Appeal from the Circuit Court of the 21st Judicial Circuit, Iroquois County, Illinois, No. 92--L--4. Honorable Gordon L. Lustfeldt, Judge, Presiding.
Released for Publication December 3, 1997. Rehearing Denied December 3, 1997.
Present - Honorable William E. Holdridge, Justice, Honorable Kent Slater, Justice, Honorable Thomas J. Homer, Justice. Justice Slater delivered the opinion of the court. Holdridge and Homer, J.j., concur.
The opinion of the court was delivered by: Slater
The Honorable Justice SLATER delivered the opinion of the court:
On January 16, 1992, Watseka First National Bank (Bank) was granted confession judgment on a note in the amount of $196,842.47 against Henry Horney (Horney) and William Walker (Walker). Horney and Walker were part owners of EZ Pickins, a retail grocery store in Watseka which declared bankruptcy in December 1991. Horney and Walker were co-signers on the promissory note. The court denied Horney's subsequent motion to open judgment, but allowed the filing of Horney's counterclaim and stayed the judgment pending disposition of the counterclaim. In his verified answer, Horney admitted execution of the note but claimed a set-off in an amount exceeding the Bank's claims. Horney claimed he sustained a $1.1 million loss as a result of the Bank's negligence and failure to use ordinary care. Horney alleged his right to sue the Bank for EZ Pickins' loss arises from an oral assignment.
On May 9, 1995, the court heard evidence on Horney's counterclaim and continued the case for disposition. Written post-trial arguments were filed by both parties. The Bank also filed a motion to file a first amended answer and affirmative defenses. Horney objected and argued that the new affirmative defenses should not be permitted because of surprise and prejudice to him, and they did not conform to the proof. In a written memorandum, the court allowed the Bank's motion to file its amended answer and new affirmative defenses, finding no prejudice to Horney. The court further found that the new filings conformed the pleadings to the evidence presented, and found the issues in favor of the Bank and against Horney, specifically ruling that Horney's claim was unavailable as a set-off against the Bank's judgment or as an independent claim.
Horney filed a motion to vacate judgment and for a new trial, based on assertions of judicial bias. Horney's motion was denied.
On appeal, Horney contends that the Bank breached its contract with EZ Pickins by paying checks to a fictitious payee in violation of explicit instructions requiring two signatures and in contradiction of its own policies and procedures. Specifically, he contends that the Bank's affirmative defenses do not excuse breach of contract or violation of its own policies and procedures.
We find that the lower court's ruling against Horney was not against the manifest weight of the evidence. We find that Horney's counterclaim was barred because it was not timely made. We affirm the decision of the trial court.
The pertinent facts on appeal are as follows: Horney developed a banking relationship with the Bank in connection with his various businesses and maintained several accounts with the Bank. In 1983, Horney hired a comptroller, Ray Cardinal (Cardinal), to handle significant financial matters and the internal audit work pertaining to Horney's various businesses, including EZ Pickins. Cardinal was entrusted with the duty of receiving canceled checks and reconciling monthly bank statements, but he did not have authority to sign checks. Horney claims he trusted Cardinal absolutely and gave him complete control of the bank statements. Horney did not examine the bank statements from 1983 to 1987, which allowed Cardinal free reign to engage in a scheme of fraud and forgery.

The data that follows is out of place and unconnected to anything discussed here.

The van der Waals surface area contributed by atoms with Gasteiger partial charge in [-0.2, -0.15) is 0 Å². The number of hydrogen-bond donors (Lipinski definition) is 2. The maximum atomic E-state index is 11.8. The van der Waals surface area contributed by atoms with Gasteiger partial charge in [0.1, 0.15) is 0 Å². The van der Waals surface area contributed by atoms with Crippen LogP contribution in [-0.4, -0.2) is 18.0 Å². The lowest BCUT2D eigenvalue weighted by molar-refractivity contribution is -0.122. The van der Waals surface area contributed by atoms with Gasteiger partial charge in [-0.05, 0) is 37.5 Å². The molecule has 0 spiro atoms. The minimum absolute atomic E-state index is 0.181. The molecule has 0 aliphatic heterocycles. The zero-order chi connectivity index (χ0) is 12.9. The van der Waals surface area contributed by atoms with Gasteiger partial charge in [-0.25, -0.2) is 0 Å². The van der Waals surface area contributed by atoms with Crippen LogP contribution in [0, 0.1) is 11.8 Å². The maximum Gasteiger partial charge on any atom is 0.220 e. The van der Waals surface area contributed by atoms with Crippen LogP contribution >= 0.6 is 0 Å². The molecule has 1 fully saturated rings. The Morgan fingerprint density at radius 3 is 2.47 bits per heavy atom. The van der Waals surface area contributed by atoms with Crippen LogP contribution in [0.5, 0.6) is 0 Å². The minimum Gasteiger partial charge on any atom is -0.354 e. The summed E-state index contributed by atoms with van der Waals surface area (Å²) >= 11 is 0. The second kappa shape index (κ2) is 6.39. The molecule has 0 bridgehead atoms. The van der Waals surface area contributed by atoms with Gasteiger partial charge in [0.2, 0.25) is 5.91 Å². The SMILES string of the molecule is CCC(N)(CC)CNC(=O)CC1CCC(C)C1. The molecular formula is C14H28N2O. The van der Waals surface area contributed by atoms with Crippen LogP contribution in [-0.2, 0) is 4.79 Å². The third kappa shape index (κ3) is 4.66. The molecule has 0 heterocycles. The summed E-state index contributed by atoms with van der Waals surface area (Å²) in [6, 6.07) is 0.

According to Horney, the signature cards on the EZ Pickins accounts required two signatures. In addition, EZ Pickins' corporate resolution filed with the Bank required that all checks or orders for withdrawal of funds should contain two signatures. Although Horney did not formally rescind these instructions to the Bank, evidence adduced at trial clearly showed that Horney and EZ Pickins did not follow their own instructions. The facts showed that Horney was aware that checks were being honored by the Bank bearing only one signature because he himself presented such checks to the Bank. In addition to checks bearing only Horney's signature, many other checks were honored bearing only one of the authorized signatures on file with the Bank or a facsimile of Horney's signature.
Horney discovered Cardinal's forgery scheme on Friday before the Labor Day weekend in 1987. The Bank called to notify him of an overdraft in the amount of approximately $39,000 made out to Charles Fuller. Neither Horney nor Walker recognized the name, but a subsequent search of Cardinal's desk and bank statements revealed many more checks made payable to the fictitious payee totalling approximately $1.1 million. Horney told Walker to advise the Bank of the forgeries, but the Bank has no record of the handwritten note purportedly written by Walker. Other than Walker's purported note to the Bank, Horney does not recall speaking to anyone at the Bank nor writing to them about the forgeries after that weekend. The evidence showed that the Bank was not asked to take any action to return the forged checks through normal banking channels.
After discovering the forgeries, Horney continued to do business with the Bank without protest or complaint as to the manner in which checks were handled. Horney renewed the note to the Bank six times and continued to do business as usual with the Bank for another four years. It was not until January 1992, after EZ Pickins filed for bankruptcy relief and the ...